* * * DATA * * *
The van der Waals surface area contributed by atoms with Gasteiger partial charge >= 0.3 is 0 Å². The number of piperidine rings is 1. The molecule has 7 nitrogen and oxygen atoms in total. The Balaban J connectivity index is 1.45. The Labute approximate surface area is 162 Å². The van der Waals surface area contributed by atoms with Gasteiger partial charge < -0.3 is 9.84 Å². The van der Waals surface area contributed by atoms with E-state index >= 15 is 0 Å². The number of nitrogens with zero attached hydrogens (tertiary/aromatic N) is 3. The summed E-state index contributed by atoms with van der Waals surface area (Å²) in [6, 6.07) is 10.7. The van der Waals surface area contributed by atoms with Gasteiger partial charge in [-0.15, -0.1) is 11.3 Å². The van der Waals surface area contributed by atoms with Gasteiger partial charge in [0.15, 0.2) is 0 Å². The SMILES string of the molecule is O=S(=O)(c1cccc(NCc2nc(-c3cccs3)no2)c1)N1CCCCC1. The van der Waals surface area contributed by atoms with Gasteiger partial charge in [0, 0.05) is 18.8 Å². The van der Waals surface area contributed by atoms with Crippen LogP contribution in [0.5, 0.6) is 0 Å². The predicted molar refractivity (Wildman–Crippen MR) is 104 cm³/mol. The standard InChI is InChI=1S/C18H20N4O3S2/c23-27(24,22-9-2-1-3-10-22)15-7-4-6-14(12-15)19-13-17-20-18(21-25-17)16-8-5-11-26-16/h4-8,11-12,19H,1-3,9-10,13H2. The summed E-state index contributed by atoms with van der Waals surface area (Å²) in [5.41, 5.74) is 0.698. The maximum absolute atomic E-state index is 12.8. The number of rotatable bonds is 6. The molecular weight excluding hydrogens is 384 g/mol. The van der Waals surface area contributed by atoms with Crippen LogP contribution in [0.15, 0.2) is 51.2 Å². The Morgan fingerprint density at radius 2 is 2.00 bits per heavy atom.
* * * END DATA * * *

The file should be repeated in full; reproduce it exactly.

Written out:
The van der Waals surface area contributed by atoms with Gasteiger partial charge >= 0.3 is 0 Å². The number of piperidine rings is 1. The molecule has 7 nitrogen and oxygen atoms in total. The Balaban J connectivity index is 1.45. The Labute approximate surface area is 162 Å². The van der Waals surface area contributed by atoms with Gasteiger partial charge < -0.3 is 9.84 Å². The van der Waals surface area contributed by atoms with E-state index >= 15 is 0 Å². The number of nitrogens with zero attached hydrogens (tertiary/aromatic N) is 3. The summed E-state index contributed by atoms with van der Waals surface area (Å²) in [6, 6.07) is 10.7. The van der Waals surface area contributed by atoms with Gasteiger partial charge in [-0.15, -0.1) is 11.3 Å². The van der Waals surface area contributed by atoms with Gasteiger partial charge in [0.15, 0.2) is 0 Å². The SMILES string of the molecule is O=S(=O)(c1cccc(NCc2nc(-c3cccs3)no2)c1)N1CCCCC1. The van der Waals surface area contributed by atoms with Gasteiger partial charge in [0, 0.05) is 18.8 Å². The van der Waals surface area contributed by atoms with Crippen LogP contribution in [0.5, 0.6) is 0 Å². The predicted molar refractivity (Wildman–Crippen MR) is 104 cm³/mol. The standard InChI is InChI=1S/C18H20N4O3S2/c23-27(24,22-9-2-1-3-10-22)15-7-4-6-14(12-15)19-13-17-20-18(21-25-17)16-8-5-11-26-16/h4-8,11-12,19H,1-3,9-10,13H2. The summed E-state index contributed by atoms with van der Waals surface area (Å²) in [5.41, 5.74) is 0.698. The maximum absolute atomic E-state index is 12.8. The number of rotatable bonds is 6. The molecular weight excluding hydrogens is 384 g/mol. The van der Waals surface area contributed by atoms with Crippen LogP contribution in [0.15, 0.2) is 51.2 Å². The Morgan fingerprint density at radius 2 is 2.00 bits per heavy atom.